Healthy Snacking Registers at Retail NUTRITION, CONVENIENCE AND TASTE ARE KE Y. here’s no question that America is a nation of snackers. One in three consumers (31 percent) say that they always or often snack at least twice a day, and another 39 percent say that they sometimes do so, according to the 2018 Food & Health Survey, from the International Food Information Council Foundation. The appetite for “healthy” snacks in particular is on the rise. A trends report by Hexa Research projects the U.S. market size for such snacks to rise from $3.58 billion in 2017 to $5.3 billion by 2025. The report defined healthy snacks by just five categories, however — cereal and granola bars, nuts and seeds, meat snacks, dried fruit, and trail mix — which means that the market size for healthy snacks is considerably larger after factoring in other popular choices. Just a few examples are individual servings of cheese, yogurt, yogurt drinks and cottage cheese; vegetable and legume-based chips and crackers; hummus and other dips; nut butter packets; fresh-cut fruits and vegetables; smoothies and fruit cups; and snack boxes with combinations like fruit, cheese and nuts.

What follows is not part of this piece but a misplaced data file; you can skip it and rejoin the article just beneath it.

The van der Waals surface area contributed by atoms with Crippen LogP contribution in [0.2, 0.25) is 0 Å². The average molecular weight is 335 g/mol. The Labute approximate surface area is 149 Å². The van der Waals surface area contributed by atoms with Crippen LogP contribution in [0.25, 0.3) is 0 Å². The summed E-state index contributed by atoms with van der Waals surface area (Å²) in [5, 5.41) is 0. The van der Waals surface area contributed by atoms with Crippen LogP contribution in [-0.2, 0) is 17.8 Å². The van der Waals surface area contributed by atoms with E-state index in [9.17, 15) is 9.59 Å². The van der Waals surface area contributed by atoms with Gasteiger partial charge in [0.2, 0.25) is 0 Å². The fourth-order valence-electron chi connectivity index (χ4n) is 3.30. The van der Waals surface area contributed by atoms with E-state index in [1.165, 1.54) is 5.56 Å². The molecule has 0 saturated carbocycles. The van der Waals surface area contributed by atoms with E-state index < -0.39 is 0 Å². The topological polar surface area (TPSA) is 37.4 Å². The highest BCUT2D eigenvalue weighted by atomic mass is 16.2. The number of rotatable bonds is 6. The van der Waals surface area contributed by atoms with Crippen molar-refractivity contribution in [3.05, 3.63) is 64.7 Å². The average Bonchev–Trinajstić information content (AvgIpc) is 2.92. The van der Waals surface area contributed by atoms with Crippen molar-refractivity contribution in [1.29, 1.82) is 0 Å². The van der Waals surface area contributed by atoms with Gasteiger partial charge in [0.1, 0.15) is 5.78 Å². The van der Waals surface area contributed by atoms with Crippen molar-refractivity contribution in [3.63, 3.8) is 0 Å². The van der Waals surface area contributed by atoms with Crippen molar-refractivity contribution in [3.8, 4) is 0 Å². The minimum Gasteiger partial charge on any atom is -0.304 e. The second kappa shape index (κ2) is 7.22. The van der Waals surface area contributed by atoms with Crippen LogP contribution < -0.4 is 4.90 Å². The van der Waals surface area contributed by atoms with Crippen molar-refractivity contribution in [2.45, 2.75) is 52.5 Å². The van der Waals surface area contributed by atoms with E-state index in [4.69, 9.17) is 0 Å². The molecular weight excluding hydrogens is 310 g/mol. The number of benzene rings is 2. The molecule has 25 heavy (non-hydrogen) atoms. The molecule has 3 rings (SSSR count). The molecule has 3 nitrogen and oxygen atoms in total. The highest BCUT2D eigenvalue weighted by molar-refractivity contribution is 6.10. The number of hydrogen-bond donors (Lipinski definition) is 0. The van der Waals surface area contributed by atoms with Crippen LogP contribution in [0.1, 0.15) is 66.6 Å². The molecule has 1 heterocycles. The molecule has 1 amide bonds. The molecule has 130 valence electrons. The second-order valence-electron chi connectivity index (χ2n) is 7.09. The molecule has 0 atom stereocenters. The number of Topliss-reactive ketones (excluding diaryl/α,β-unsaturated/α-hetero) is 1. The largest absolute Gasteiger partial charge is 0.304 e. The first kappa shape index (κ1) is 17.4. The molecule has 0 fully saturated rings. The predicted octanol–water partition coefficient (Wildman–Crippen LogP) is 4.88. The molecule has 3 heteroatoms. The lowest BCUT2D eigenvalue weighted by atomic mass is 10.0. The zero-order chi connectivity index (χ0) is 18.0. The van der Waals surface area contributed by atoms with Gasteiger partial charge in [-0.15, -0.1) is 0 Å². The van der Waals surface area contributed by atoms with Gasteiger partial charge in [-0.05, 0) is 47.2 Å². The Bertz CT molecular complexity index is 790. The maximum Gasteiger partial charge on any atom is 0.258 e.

Call on your retail dietitian for expertise in promoting the nutrition, ingredient and functional attributes of snacks through social media channels, as well as via instore events and signage. When planning healthy-snack promotions and media outreach, bear in mind that just about every snack has its day — or month. Consider fun commemorations such as International Hummus Day (May 13), National Trail Mix Day (Aug. 31), National Bittersweet Chocolate with Almonds Day (Nov. 7), and, of course, National Snack Food Month (February). For more ideas throughout the year, check out Progressive Grocer’s In-Store Events Calendar in every issue.
One in three consumers (31 percent) say that they always or often snack twice a day. Source: 2018 Food & Health Survey, International Food information Council Foundation
Putting Healthy Snacks Front and Center